Sacrifice, South Coast style

Nola Tucker of Kiama asks: “Is it time to take 2020 more seriously? Only August and so far in this annus horribilis we’ve had drought, bushfires, floods, a pestilence and now raging winds and rainstorms. It must be time to appease the gods. In the olden days, a good sacrifice did the trick. A virgin and a volcano helped. A modern touch might be to sacrifice a politician or maybe one of those blonde, Botoxed Instagram influencers. The publicity would be invaluable and the gods would surely be satisfied, if only to have a good laugh at humanity. Any other suggestions?”

“It’s cold here in the mountains!” says John Layman of Winmalee. “My wife had a chicken in the oven. When she opened the oven door to check on it, it pulled the door shut!” He’s here all week, folks!

“If Richard Stewart (C8) has been passing foreign coins, he really needs to make a small change to his diet,” reckons Ralph Davis of Wahroonga.

“In the 1960s, mum would take my younger brother and I to Parry’s Milk Bar in Rockdale,” writes Caron Pearce of Kyeemagh. “My standard order was a chocolate milkshake poured into a fancy glass from the aluminium container. My brother’s standard order was a lime spider (C8) without ice-cream … and nothing would persuade him otherwise.” Peter Craig of Alexandria also recalls a variation: “In the 1950s, when we went to ‘the pictures’ in the little town of Richmond, north Queensland (a re-purposed World War II aircraft hangar), we lounged on canvas-slung deckchair-style ‘seating’ and the refreshment of choice at interval was a sarsaparilla spider. Luxury!”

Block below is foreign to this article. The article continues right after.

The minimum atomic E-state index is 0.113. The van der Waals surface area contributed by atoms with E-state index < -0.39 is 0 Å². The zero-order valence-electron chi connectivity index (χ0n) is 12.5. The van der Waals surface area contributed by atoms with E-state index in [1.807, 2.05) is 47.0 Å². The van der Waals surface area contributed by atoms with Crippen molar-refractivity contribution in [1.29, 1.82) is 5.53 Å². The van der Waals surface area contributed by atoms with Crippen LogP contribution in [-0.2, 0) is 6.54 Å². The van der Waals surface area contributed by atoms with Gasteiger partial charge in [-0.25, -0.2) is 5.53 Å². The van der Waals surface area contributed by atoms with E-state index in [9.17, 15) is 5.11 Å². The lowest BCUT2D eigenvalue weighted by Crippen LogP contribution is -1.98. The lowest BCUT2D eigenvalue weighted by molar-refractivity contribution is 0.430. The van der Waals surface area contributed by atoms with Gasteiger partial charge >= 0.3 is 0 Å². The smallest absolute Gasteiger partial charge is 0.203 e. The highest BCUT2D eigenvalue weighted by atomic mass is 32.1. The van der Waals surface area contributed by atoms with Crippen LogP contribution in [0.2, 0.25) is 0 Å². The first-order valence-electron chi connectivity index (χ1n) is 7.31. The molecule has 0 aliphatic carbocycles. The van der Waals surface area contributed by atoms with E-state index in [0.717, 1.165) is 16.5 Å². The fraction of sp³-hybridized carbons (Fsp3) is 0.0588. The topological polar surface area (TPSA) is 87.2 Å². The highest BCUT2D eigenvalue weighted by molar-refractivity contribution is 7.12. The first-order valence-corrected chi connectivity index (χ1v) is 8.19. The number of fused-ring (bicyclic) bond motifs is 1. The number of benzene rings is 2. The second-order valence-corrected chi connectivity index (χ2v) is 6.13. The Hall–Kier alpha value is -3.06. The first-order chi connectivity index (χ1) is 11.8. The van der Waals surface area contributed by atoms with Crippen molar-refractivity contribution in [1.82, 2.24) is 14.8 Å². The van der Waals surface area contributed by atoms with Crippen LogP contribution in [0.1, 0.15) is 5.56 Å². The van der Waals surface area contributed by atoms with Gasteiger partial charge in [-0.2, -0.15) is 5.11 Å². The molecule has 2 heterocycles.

Marjie Williamson of Blaxland is “waiting for the special T-shirts, featuring the coronavirus symbol and the words ‘I know the rules, but they don’t apply to me’, so we can recognise who to avoid.” Keeping things viral, Tim Mooney of Mollymook Beach wonders if “it might not be long before one is arrested for not wearing a mask in a bank”.

“Further to Peter Riley’s concern of water diviners (C8), I was recently sent a number of advertisements from yesteryear,” says Don Thompson of Running Stream. “The one that caught my eye was for a tin of dehydrated water. The instructions read: ‘Just add a gallon of water and stir till dissolved’.”

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